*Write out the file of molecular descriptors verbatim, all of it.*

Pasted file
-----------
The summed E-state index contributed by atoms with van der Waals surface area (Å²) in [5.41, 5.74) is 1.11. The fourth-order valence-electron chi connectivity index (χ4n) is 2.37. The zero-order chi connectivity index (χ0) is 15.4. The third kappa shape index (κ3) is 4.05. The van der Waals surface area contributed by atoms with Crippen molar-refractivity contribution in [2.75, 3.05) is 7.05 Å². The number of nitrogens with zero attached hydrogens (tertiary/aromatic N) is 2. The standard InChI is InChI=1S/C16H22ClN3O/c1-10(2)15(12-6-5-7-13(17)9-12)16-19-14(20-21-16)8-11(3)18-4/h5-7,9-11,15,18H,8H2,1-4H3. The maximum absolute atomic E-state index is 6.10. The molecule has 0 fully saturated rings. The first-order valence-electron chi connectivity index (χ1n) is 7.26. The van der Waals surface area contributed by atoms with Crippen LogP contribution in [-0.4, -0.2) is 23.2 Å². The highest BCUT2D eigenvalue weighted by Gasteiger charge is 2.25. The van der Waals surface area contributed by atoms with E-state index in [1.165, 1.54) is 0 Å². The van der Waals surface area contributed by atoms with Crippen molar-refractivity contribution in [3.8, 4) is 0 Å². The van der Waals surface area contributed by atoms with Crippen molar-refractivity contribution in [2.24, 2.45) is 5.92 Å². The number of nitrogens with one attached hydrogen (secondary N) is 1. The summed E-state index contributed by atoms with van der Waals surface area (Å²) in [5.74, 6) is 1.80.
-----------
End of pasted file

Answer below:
The summed E-state index contributed by atoms with van der Waals surface area (Å²) in [5.41, 5.74) is 1.11. The fourth-order valence-electron chi connectivity index (χ4n) is 2.37. The zero-order chi connectivity index (χ0) is 15.4. The third kappa shape index (κ3) is 4.05. The van der Waals surface area contributed by atoms with Crippen molar-refractivity contribution in [2.75, 3.05) is 7.05 Å². The number of nitrogens with zero attached hydrogens (tertiary/aromatic N) is 2. The standard InChI is InChI=1S/C16H22ClN3O/c1-10(2)15(12-6-5-7-13(17)9-12)16-19-14(20-21-16)8-11(3)18-4/h5-7,9-11,15,18H,8H2,1-4H3. The maximum absolute atomic E-state index is 6.10. The molecule has 0 fully saturated rings. The first-order valence-electron chi connectivity index (χ1n) is 7.26. The van der Waals surface area contributed by atoms with Crippen LogP contribution in [-0.4, -0.2) is 23.2 Å². The highest BCUT2D eigenvalue weighted by Gasteiger charge is 2.25. The van der Waals surface area contributed by atoms with E-state index in [1.165, 1.54) is 0 Å². The van der Waals surface area contributed by atoms with Crippen molar-refractivity contribution in [3.8, 4) is 0 Å². The van der Waals surface area contributed by atoms with Crippen molar-refractivity contribution in [2.24, 2.45) is 5.92 Å². The number of nitrogens with one attached hydrogen (secondary N) is 1. The summed E-state index contributed by atoms with van der Waals surface area (Å²) in [5.74, 6) is 1.80.